Information literacy is crucial for success in schools, and for effective functioning as informed citizens. With increasing availabilities of web 2.0 technologies in the classroom, students need to be able to critically evaluate information to learn effectively. This competency is particularly important in science education since conflicting scientific claims are common in digital spaces. However, there are no clear guidelines for science teachers regarding how information literacy should be taught and integrated into day-to-day science instruction.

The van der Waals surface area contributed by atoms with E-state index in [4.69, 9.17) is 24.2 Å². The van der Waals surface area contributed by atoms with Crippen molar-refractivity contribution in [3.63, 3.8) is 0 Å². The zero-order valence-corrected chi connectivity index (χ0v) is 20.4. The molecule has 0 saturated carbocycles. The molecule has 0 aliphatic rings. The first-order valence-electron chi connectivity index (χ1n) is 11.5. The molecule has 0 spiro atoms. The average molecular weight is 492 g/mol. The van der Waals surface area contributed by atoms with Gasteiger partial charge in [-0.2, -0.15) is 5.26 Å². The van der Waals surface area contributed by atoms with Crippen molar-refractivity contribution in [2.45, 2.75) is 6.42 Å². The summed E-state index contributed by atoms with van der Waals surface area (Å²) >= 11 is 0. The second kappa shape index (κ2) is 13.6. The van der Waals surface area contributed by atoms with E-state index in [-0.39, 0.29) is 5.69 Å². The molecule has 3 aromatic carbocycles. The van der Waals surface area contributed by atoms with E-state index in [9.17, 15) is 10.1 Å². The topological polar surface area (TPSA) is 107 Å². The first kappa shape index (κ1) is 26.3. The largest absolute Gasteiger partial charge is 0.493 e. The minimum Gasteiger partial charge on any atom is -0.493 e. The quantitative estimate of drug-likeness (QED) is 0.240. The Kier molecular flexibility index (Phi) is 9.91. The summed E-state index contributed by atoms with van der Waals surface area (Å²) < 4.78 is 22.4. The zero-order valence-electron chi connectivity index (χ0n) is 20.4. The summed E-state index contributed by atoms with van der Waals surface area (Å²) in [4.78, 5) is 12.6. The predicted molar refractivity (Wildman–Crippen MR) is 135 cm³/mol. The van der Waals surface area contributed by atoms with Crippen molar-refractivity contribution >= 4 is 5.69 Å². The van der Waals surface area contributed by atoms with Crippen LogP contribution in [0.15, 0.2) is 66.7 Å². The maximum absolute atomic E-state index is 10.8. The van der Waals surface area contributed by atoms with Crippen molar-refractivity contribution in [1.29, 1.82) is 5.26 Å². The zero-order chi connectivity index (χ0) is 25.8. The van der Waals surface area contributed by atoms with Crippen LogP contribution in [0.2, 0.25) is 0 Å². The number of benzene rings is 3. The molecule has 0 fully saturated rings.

With the support from the Spencer Foundation, Drs. Vongkulluksn and Xie are undertaking a project to uncover how high school science teachers in technology-integrated classrooms scaffold students’ information literacy development. The study features in-depth observations and audio recordings of 20 teachers and approximately 400 of their students, as well as survey data collection. Using mixed methods of interpretive content analysis and hierarchical growth modeling, Vongkulluksn and Xie are examining the ways in which high school science teachers scaffold information literacy skills as part of science instruction, and how these scaffolding practices are linked to students’ growth in information literacy skills. The findings will constitute the first step towards helping science teachers purposefully integrate this crucial competency as part of their curricular objectives. The project is set to begin Summer 2018.